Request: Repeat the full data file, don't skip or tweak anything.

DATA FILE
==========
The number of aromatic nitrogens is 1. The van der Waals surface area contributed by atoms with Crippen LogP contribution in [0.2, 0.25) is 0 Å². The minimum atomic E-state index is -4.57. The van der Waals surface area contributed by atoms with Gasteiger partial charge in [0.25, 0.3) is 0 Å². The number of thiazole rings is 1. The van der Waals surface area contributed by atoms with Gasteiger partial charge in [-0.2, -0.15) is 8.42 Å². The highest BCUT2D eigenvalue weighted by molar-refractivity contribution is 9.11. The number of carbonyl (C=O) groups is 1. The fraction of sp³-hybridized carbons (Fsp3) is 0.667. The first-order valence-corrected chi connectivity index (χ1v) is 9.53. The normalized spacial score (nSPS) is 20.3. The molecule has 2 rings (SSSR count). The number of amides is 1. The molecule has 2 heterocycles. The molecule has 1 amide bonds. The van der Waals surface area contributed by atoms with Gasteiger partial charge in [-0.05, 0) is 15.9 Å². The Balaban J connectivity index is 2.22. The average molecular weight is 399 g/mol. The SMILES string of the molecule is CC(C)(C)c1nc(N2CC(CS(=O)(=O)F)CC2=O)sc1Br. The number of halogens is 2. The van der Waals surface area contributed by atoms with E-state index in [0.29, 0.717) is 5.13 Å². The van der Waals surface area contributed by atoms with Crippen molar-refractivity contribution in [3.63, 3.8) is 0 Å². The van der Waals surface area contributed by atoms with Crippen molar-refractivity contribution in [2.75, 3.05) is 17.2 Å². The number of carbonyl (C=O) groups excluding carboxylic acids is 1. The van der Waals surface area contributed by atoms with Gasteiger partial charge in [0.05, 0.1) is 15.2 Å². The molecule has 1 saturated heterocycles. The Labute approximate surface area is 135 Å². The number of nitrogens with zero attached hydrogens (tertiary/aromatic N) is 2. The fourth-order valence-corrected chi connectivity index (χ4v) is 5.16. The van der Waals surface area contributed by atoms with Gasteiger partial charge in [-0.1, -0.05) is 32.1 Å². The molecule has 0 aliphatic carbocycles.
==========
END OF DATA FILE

The number of aromatic nitrogens is 1. The van der Waals surface area contributed by atoms with Crippen LogP contribution in [0.2, 0.25) is 0 Å². The minimum atomic E-state index is -4.57. The van der Waals surface area contributed by atoms with Gasteiger partial charge in [0.25, 0.3) is 0 Å². The number of thiazole rings is 1. The van der Waals surface area contributed by atoms with Gasteiger partial charge in [-0.2, -0.15) is 8.42 Å². The highest BCUT2D eigenvalue weighted by molar-refractivity contribution is 9.11. The number of carbonyl (C=O) groups is 1. The fraction of sp³-hybridized carbons (Fsp3) is 0.667. The first-order valence-corrected chi connectivity index (χ1v) is 9.53. The normalized spacial score (nSPS) is 20.3. The molecule has 2 rings (SSSR count). The number of amides is 1. The molecule has 2 heterocycles. The molecule has 1 amide bonds. The van der Waals surface area contributed by atoms with Gasteiger partial charge in [-0.05, 0) is 15.9 Å². The Balaban J connectivity index is 2.22. The average molecular weight is 399 g/mol. The SMILES string of the molecule is CC(C)(C)c1nc(N2CC(CS(=O)(=O)F)CC2=O)sc1Br. The number of halogens is 2. The van der Waals surface area contributed by atoms with E-state index in [0.29, 0.717) is 5.13 Å². The van der Waals surface area contributed by atoms with Crippen molar-refractivity contribution in [3.63, 3.8) is 0 Å². The van der Waals surface area contributed by atoms with Crippen molar-refractivity contribution in [2.75, 3.05) is 17.2 Å². The number of carbonyl (C=O) groups excluding carboxylic acids is 1. The van der Waals surface area contributed by atoms with Gasteiger partial charge in [0.05, 0.1) is 15.2 Å². The molecule has 1 saturated heterocycles. The Labute approximate surface area is 135 Å². The number of nitrogens with zero attached hydrogens (tertiary/aromatic N) is 2. The fourth-order valence-corrected chi connectivity index (χ4v) is 5.16. The van der Waals surface area contributed by atoms with Gasteiger partial charge in [-0.1, -0.05) is 32.1 Å². The molecule has 0 aliphatic carbocycles.